Today, we’re joined by Shamir Karkal, co-founder of Simple, the first digital bank in the US, and now co-founder of Sila.
Founded in 2009, Simple was the original digital bank, conceived and built to give people more control over their money. After a few successful years, Simple was acquired by BBVA for $117m, under whose ownership it operated until early-2021, when it was shut down.
Simple was loved by its users and mourned following it’s closing, in what was a sad moment for fintech.
Today’s breed of digital banks, including Chime, Varo, Current and others, inherited a lot from Simple, who pioneered the space. However, few of Simple’s most popular features have been replicated by other players.
In recent years, we’ve seen huge user growth achieved by fintechs offering banking to previously underserved customers, especially those living paycheck to paycheck. Nonetheless, Simple leaves a powerful legacy, and many lessons learned, for the entire fintech industry.
In this conversation, we go deep on what worked and what didn’t for Simple, why it never hit escape velocity, why its users loved it so much and how Shamir and his co-founder Josh engineered life changing payouts for their employees through the BBVA acquisition.
We also discuss Shamir’s current company, Sila, which is building programmable money for the next generation of fintech companies.
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Thank you very much for joining us today. Please welcome, Shamir Karkal.
Today, we’re joined by Viktor Nebehaj, Co-Founder of Freetrade, a free stock trading platform in the UK.
Founded in 2016 and launched to the public in 2018, Freetrade has grown to over 500,000 users in just over two years in the UK alone. For the full backstory, check out our episode with Founder Adam Dodds from February 2019, available at bankingthefuture.com.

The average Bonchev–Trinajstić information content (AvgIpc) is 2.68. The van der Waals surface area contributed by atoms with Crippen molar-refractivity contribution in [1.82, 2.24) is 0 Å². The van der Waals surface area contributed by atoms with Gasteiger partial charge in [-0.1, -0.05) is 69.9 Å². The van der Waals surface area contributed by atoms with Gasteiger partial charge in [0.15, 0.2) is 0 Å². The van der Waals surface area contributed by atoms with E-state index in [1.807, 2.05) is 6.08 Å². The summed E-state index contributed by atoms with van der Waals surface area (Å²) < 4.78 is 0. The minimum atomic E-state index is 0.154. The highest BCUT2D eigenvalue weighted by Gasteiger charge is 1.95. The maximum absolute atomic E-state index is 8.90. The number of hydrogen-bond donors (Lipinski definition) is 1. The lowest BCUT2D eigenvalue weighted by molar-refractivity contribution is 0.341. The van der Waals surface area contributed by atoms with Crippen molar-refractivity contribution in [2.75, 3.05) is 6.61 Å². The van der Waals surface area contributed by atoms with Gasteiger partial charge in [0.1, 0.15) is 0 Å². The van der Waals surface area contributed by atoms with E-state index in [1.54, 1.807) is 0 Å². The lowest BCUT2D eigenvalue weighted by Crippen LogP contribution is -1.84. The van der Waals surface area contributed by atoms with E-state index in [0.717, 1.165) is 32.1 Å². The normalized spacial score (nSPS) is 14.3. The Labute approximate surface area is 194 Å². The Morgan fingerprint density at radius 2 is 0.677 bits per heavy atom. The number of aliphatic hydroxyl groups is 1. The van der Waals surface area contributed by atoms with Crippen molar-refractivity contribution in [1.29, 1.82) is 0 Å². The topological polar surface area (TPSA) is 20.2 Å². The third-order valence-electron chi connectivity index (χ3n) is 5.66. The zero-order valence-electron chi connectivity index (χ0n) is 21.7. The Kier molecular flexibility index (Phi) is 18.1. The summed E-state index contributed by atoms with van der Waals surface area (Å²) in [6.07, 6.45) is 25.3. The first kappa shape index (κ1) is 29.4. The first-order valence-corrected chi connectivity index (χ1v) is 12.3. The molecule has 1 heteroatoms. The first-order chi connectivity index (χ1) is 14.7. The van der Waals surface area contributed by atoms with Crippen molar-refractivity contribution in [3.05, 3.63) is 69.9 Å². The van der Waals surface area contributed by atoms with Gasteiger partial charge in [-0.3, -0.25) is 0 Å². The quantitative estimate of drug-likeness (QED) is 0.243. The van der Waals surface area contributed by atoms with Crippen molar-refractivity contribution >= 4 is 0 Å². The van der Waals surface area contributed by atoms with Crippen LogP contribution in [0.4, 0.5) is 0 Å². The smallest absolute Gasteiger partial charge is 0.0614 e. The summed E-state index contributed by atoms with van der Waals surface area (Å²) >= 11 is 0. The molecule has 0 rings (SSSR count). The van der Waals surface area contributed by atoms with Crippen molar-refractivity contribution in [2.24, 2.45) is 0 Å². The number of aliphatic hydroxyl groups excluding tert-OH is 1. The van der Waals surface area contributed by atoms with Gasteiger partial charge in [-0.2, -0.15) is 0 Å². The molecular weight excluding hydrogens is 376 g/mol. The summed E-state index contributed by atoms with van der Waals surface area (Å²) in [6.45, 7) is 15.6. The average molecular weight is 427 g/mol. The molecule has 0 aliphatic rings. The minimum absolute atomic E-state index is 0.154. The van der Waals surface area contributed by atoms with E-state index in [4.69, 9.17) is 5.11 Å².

In this conversation, Viktor takes us behind the scenes at Freetrade over the past few weeks, during the Reddit-fueled runups in Gamestop, AMC and others, as the company struggled with partner-imposed trading halts and FX throttles. We also discuss payment for order flow, margin lending, rapid user growth and Viktor’s views on the good, bad and ugly of free stock trading.
If it seems like I care deeply about this subject, it’s because I do. Investing is one of the most important things people can do to support their long-term financial well-being, but the industry is characterized by unnecessary complexity, conflicts of interest and information asymmetry that can make it hard for people to get the best outcomes. Companies like Freetrade, Robinhood and others have a tremendous opportunity to break up entrenched industry dynamics and bring access, education and tools to the masses now that they're mainstream in their respective home countries.